*Decomposer-an organism, especially a soil bacterium, fungus, or invertebrate, that decomposes organic material.
*Consumer-a person or thing that eats or uses something
*ecosystem-a biological community of interacting organisms and their physical environment
*producer-a person or thing that makes or causes something.
*food chain-a hierarchical series of organisms each dependent on the next as a source of food.
*biotic-of, relating to, or resulting from living things, especially in their ecological relations.
*abiotic-physical rather than biological; not derived from living organisms.
*adaptation-the action or process of adapting or being adapted.
What are some examples of biotic/abiotic factors in a wetland ecosystem?
Biotic: turtlehead flowers, water, trees, butterflires, competition, bacteria, carrying capacity, plaintain, ash, and the false foxglove.
Abiotic-sunlight, air, climate, soil, water, rocks, and temperature.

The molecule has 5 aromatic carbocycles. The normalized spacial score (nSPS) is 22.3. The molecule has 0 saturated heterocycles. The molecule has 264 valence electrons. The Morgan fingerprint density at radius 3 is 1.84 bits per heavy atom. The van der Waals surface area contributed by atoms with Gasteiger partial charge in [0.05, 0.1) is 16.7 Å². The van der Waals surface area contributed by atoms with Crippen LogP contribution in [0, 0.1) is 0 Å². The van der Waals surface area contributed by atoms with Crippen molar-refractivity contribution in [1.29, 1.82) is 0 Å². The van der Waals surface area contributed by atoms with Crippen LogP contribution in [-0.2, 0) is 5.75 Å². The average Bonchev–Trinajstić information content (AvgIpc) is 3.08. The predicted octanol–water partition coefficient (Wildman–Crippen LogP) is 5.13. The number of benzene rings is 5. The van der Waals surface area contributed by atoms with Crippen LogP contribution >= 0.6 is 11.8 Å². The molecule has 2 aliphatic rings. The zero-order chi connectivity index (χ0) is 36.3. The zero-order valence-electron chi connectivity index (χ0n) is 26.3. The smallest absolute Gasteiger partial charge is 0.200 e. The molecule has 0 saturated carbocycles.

Energy enters the ecosystem food chain in what form?
What do the arrows in question # 11 represent?
*They represent the flow of the ecosystem.
What might happen to the food chain if one element were to be eliminated (by disease or habitat loss, for example)?
*It would cause chaos and disorganization.
How do wetlands positively affect water quality?
The grasses and other plants act as a filter for the water, cleaning out contaminants and the soil acts as a sponge and takes out the pollutants.
How do wetlands offer flood protection?
They absorb a lot of water and reduce the speed of the flooding water.
How do wetlands protect shoreline from erosion?
The plants act as a barrier by blocking the water flow and the roots ofthe plants cause the soil to be more stable and more packed together.
How do wetlands provide habitat for wildlife?
The can be a habitat for many different animals such as fish or frogs, but also land animals that don't necessarily live in the water all the time. The provide plants to eat and water to drink//live in.
What other benefits do wetlands offer?
One benefit is recreational use. Wetlands provide space for people to canoe, fish, hunt, etc. Another benefit is education. Wetlands provide space for animal or plant life studies or field trips for students to learn about specific animals or plants or types of environments.